yelistener wrote: ↑
Sat Aug 17, 2019 1:10 am
djones wrote: ↑
Fri Aug 16, 2019 9:35 am
Mercedes have the highest downforce and therefore most drag of any team, so of course, their straight-line speed will be compromised.
Is that so, or it's just everyone recognizes it but also thinks the PU difference plays a bigger part, hence all the talk about the engine power?
Pat Symonds, in his mid-year report on Autosport explains this well. Not sure how many people have autosport premium, not exactly worth, but once in a while there are good articles. Here is what he say.
Read full article at Autosport.com.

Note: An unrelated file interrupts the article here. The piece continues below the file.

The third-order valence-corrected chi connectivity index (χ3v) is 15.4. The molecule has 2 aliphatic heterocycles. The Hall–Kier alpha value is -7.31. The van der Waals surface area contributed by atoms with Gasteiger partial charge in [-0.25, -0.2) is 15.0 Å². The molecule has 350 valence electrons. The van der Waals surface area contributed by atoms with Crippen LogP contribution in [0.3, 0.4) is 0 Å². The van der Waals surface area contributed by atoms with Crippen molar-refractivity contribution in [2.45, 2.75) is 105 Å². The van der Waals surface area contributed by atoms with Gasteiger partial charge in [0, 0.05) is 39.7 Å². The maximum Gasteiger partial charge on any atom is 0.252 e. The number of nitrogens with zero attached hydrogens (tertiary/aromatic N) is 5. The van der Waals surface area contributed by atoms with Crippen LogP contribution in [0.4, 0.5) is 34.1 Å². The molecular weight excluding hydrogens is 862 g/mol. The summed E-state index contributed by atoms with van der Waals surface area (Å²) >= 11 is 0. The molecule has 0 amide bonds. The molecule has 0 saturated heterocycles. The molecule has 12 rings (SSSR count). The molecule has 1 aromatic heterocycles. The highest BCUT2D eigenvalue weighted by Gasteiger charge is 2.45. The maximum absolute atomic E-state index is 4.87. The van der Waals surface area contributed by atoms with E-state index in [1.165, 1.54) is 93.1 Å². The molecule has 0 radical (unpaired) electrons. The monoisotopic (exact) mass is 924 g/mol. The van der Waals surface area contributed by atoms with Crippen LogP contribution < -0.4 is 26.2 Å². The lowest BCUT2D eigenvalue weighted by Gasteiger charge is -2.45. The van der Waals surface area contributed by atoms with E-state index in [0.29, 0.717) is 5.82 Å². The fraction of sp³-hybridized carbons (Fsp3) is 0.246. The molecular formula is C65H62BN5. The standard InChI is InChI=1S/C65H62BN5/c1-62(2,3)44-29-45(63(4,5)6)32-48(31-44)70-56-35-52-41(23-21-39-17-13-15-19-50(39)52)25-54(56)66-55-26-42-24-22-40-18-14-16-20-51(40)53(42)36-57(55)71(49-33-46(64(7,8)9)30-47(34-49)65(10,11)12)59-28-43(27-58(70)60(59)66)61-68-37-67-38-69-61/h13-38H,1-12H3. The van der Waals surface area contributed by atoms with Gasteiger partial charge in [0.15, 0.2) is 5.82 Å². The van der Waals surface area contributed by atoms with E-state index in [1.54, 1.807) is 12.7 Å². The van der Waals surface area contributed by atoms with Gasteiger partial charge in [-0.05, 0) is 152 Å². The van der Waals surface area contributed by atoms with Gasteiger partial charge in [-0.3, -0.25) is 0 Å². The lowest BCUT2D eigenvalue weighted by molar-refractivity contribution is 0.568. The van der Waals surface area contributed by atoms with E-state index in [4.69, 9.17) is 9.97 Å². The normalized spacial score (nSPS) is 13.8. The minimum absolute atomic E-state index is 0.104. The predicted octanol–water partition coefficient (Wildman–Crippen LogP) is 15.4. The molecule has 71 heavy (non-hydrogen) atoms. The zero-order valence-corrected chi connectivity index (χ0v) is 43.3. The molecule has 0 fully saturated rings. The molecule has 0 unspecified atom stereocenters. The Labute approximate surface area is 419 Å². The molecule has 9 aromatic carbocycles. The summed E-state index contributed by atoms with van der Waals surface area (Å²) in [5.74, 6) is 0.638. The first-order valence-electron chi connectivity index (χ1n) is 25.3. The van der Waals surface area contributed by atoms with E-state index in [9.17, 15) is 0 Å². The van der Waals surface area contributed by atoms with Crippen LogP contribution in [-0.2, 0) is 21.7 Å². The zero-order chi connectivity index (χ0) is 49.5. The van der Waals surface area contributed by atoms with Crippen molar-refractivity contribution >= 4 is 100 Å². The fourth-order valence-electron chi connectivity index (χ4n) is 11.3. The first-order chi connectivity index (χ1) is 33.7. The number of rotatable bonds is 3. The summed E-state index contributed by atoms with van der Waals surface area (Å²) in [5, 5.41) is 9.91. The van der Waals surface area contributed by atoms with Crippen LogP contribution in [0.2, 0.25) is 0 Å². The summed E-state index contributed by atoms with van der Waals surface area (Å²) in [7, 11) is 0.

https://www.autosport.com/f1/feature/93 ... erm-report
A Small excerpt from the article.
But what of the challengers? Ferrari's pre-season form flattered to deceive. Its straightline speed was widely put down to an improved power unit, which perhaps even exceeded the performance of the long-dominant Mercedes engine.
In reality, acceleration data showed the two engines to be very evenly matched and the prodigious terminal speed of the Ferrari had more to do with lower drag than higher power.
The 5km/h difference seen in typical terminal speeds would have required a further 50bhp on a car with equal drag, but if we assume the power units to be equal it could also be achieved with around five points less drag.
Now, if we assume the two cars have equal aerodynamic efficiency then the five points of lower drag might equate to around 18 points less downforce, which in turn would show as a lap time deficit of around five or six tenths which, Bahrain excepted, is about what we are seeing.